Oramed Pharmaceuticals, Inc.(NASDAQ:ORMP) To Release Phase IIB Clinical Data On Lead Candidate ORMD-0801

Oramed Pharmaceuticals, Inc.(NASDAQ:ORMP) To Release Phase IIB Clinical Data On Lead Candidate ORMD-0801


oramed ormp

On May 5, 2016, Oramed Pharmaceuticals, Inc. (NASDAQ:ORMP)  announced it would be reporting data from its phase IIb clinical trial in its lead candidate, ORMD-0801, in approximately two weeks’ time. This puts the release date at some point this week.

The Science

The drug is targeting both diabetes type 1 and type 2, but the upcoming trial data release purports only to type 2. Insulin normally works to normalize blood sugar levels. In type 2 diabetes, insulin resistance leads to an inefficient storage of glucose in muscles and fat, and in turn, spikes in blood sugar. Through the administration of extra insulin via injection, diabetes patients manage their blood sugar levels. Injection is obviously painful and annoying, and leads to a number of patients not carrying out effective dosing. Companies have been trying to develop alternative administration methods for quite a while, and ORMD-0801 is an oral administration candidate.

The science behind this one is not all that complicated. Essentially, Oramed has taken insulin and packaged it in some protective compounds to do two things: first, stop the drug from being broken down as it passes through the gastrointestinal tract and second, maximize delivery when it reaches the liver. The latter is aided by the introduction of a protease inhibitor.


In a phase IIa, the company aimed to establish the safety profile of the drug while also establishing an ideal dosing level. Safety proved no issue across the vast majority of patients, though there were some issues associated with one of the dosing levels – specifically, the 16mg gel caps. These were used in patients in a 24mg total dose arm, with administration involving one 8mg and one 16mg cap. The 16mg broke down early, and did not demonstrate effective and consistent release after administration. As such, the company established that the 8mg proved the most effective dose with two caps combined to total the 16mg dose administered in the phase IIb we are looking at this coming week.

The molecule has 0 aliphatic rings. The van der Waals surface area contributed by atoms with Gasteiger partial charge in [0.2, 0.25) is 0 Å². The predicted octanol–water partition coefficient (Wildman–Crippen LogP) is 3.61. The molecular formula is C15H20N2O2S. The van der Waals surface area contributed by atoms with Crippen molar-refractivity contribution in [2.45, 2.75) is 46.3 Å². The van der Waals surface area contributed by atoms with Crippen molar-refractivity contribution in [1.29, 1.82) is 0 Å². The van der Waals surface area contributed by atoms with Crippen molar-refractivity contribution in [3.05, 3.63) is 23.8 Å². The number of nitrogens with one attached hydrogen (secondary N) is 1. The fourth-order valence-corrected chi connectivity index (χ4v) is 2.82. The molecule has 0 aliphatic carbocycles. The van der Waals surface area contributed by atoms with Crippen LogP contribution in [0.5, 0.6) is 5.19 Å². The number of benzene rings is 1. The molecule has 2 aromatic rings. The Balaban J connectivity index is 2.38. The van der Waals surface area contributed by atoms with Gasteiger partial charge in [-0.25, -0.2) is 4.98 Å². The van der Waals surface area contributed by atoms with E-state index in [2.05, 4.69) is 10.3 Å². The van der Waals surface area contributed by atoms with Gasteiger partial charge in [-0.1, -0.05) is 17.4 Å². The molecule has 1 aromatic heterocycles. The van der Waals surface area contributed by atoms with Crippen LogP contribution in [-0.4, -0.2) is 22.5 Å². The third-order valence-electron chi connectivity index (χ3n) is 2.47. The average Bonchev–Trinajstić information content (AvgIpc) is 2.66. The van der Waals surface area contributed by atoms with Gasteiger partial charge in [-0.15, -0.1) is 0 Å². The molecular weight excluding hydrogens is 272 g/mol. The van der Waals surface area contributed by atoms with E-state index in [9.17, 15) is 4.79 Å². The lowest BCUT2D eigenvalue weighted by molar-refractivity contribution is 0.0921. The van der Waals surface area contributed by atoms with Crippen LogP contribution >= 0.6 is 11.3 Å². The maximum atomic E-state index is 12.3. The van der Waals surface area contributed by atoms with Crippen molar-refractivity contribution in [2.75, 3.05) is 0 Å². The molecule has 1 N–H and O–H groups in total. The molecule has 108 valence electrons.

Efficacy data to date has been pretty thin on the ground as only secondary endpoints have been considered, but there has been some indication that the drug reduces mean glucose levels in patients. Daytime and nighttime continuous glucose monitoring (CGM) showed a mean reduction in glucose in patients taking the drug versus patients in a placebo arm, and a similar trend arose in a daytime fasting CGM environment.


Type 2 diabetes is one of the most sought after markets in the industry. Analysts expect the industry, which is primarily comprised of oral insulin injection revenues as well as some monitoring equipment revenues, to reach $39 billion annually by 2019. If a company brings an effective oral insulin pill to market, it would very quickly qualify for rapid and expansive market penetration. As such, low double digit billions of dollars (circa $10-25 billion) is not an outlandish estimate for a company like Oramed, if its drug can match the efficacy and safety profiles of the currently available injectables.

Reaction, Valuation and Trading Strategy

Reaction to positive efficacy data will likely inject (no pun intended) an immediate upside into Oramed, and could be a nice quick turnaround trade from a short term speculative perspective. The company’s current market capitalization far from reflects its potential, coming in at just shy of $100 million at last count.

If we see some decent efficacy data, upside potential comes in at between 50-70% as an immediate run, and likely the company will expand upon that in the days following the release as longer term speculative capital absorbs the news and takes a position ahead of a pivotal trial. As ever, downside is severe if the drug doesn’t demonstrate any efficacy. A large portion of the company’s pipeline relies on this oral administration technology being effective, and inefficacy in type 2 will likely indicate the same in type 1. As such, downside will be circa 70-80% if the company can’t prove its drug effective in the upcoming release.

A classic development stage biotech from a risk perspective – that is, it’s a risky play, but one well worth look for the speculative, risk tolerant investor.